Here's what made me do that search. You know when you're asleep how your brain still sort feels like it's working? (well mine does anyway). Sometimes I get what feels like a total shutting down of brain activity, as if someone pulled the plug out. It makes me panic and the panic makes my brain start up again and I wake. I wanted to know what it was. To me it felt like the 're-booting' described on here. I reckon if an EEG was running it would momentarily 'flat line', however I don't feel better after wards, nor do I have any insights. Any ideas?
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tom moylan, modified 9 Years ago.

RE: Are fruitions seizures?

Posts: 896 Join Date: 3/7/11 Recent Posts
C C C:
Just yesterday I was Googling keywords "seizure, fruition, EEG" and got nowhere. Quite a coincidence you'd post this, but I often find that what I'm thinking about appears on Dho soon after.

Here's what made me do that search. You know when you're asleep how your brain still sort feels like it's working? (well mine does anyway). Sometimes I get what feels like a total shutting down of brain activity, as if someone pulled the plug out. It makes me panic and the panic makes my brain start up again and I wake. I wanted to know what it was. To me it felt like the 're-booting' described on here. I reckon if an EEG was running it would momentarily 'flat line', however I don't feel better after wards, nor do I have any insights. Any ideas?



CCC! Please think about my fourth Path achievement!...but seriously:

Your description of your sleep experience mirrors an experience I had recently. as i was dropping off there was suddenly this complete "plug pull", i had the impression of a 1950's tv being shut off ..with the point of light, the "blip" of conciousness being shut off and the startled awakening immediately afterwards. i wondered then, as now, whether that was was a fruition or not. my experiences are so misaligned with the standard path / map model that i am afraid of even asking the question here :-)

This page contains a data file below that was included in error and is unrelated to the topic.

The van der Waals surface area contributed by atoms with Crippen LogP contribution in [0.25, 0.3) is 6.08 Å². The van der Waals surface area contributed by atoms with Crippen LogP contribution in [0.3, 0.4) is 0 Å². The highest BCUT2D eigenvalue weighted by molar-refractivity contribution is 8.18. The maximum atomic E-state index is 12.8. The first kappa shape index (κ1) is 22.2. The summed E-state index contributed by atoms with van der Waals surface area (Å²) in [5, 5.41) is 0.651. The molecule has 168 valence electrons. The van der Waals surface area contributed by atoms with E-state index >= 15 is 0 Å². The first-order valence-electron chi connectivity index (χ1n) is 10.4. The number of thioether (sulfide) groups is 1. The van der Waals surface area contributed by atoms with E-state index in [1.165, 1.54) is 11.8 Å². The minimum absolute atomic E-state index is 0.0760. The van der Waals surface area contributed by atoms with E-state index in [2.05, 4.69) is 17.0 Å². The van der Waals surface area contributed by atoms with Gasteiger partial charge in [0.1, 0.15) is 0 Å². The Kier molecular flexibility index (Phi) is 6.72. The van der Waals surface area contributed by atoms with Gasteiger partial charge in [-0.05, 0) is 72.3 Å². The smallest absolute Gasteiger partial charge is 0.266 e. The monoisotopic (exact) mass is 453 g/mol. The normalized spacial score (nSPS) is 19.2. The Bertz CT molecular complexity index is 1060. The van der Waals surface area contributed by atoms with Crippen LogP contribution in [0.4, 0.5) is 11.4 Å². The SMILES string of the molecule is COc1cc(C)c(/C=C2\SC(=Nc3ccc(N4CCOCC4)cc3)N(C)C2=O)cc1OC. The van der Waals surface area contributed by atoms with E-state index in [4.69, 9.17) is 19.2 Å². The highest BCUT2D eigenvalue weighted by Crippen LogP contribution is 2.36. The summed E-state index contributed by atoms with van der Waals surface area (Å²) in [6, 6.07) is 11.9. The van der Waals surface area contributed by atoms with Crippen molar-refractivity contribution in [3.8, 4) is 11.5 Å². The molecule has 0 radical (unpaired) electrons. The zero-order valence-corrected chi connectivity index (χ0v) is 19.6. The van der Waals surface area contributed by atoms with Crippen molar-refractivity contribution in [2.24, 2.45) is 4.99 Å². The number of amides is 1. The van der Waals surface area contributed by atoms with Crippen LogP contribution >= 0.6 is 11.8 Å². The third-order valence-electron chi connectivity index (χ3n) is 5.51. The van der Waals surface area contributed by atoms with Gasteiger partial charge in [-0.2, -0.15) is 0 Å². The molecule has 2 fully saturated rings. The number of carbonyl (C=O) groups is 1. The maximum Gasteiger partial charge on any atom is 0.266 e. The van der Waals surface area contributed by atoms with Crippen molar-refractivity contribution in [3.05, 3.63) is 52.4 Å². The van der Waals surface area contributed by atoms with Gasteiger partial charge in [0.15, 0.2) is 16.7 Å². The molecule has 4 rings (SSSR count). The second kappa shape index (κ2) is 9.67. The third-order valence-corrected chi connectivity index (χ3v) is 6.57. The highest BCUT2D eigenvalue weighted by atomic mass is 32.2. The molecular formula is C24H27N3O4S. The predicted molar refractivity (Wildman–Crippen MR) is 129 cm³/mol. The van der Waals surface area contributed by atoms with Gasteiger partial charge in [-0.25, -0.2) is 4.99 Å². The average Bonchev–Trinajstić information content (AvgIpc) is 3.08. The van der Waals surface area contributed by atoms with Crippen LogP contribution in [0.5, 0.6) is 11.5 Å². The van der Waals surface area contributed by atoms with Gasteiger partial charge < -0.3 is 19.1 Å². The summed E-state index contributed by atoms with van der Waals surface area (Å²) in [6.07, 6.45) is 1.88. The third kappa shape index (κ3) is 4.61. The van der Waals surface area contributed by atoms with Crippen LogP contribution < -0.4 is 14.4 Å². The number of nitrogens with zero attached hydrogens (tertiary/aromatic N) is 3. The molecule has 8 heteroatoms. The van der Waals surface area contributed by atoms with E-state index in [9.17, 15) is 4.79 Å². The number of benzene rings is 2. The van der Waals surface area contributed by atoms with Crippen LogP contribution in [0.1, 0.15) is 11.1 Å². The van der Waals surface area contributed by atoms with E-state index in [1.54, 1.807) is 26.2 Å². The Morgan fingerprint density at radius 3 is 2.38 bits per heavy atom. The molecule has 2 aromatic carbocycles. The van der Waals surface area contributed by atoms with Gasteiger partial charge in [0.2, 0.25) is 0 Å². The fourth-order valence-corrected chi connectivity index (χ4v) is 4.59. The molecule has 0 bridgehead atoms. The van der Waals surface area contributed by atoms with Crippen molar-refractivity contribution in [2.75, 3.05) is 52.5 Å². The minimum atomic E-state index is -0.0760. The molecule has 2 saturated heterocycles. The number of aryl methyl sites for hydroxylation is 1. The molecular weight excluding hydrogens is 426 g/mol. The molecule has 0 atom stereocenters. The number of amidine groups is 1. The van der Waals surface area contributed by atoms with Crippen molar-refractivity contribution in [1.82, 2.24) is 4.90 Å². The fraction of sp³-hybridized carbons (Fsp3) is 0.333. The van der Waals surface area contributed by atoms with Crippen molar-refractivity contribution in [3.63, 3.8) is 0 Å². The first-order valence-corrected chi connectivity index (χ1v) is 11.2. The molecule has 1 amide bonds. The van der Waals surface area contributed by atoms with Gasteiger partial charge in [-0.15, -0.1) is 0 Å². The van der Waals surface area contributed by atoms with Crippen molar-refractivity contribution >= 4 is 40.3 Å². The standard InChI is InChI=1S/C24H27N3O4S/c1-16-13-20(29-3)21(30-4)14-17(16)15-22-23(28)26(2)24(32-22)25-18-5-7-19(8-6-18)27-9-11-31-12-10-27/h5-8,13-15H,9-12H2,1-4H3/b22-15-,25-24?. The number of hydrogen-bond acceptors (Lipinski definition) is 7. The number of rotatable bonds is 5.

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N A, modified 9 Years ago.

RE: Are fruitions seizures?

Posts: 157 Join Date: 7/10/11 Recent Posts
Some more observations:

If fruitions are a type of seizure, A&P events seem more like partial seizures. A full seizure is when your mind locks up and shuts down. A simple partial seizure is when part of your mind locks up but you remain conscious. The "locking up" in both cases is due to synchronicity in neural activity, in case of vipassana - while trying to pay attention to everything equanimously. The seizure being partial rather than full indicates that you weren't actually paying attention to "everything" - like Daniel describes in MCTB, not the entire universe strobes in synchronicity, some things ("the subtle background and the sense of the observer") remain stable.


Some of the features of simple partial seizures according to Wikipedia: (http://en.wikipedia.org/wiki/Simple_partial_seizure)

* preserved consciousness (unlike a full seizure / fruition)
* experiencing of "unusual feelings or sensations" (whatever that means)
* altered sense of hearing, smelling, tasting, seeing, and tactile perception (sensory illusions and/or hallucinations), or feeling as though the environment is not real (derealization) or detachment from the environment (depersonalization)
* usually the event is remembered in detail

At least these seem to match descriptions (and my experience) of A&P events.

As with fruitions, I'm not trying to suggest that all simple partial seizures are A&P events; A&P is a very specific kind caused by a very specific mechanism so it has its own distinguishing characteristics.
Michael A., modified 9 Years ago.

RE: Are fruitions seizures?

Posts: 20 Join Date: 9/20/11 Recent Posts
As a pre-1st path who seems to have made it into equanimity, I can't say I've experienced fruitions personally. However, my experiences with jhana and with my more intensive insight experiences make me think "some kind of temporal lobe weirdness involved here." Could fruitions be a very specialized form of temporal lobe seizure?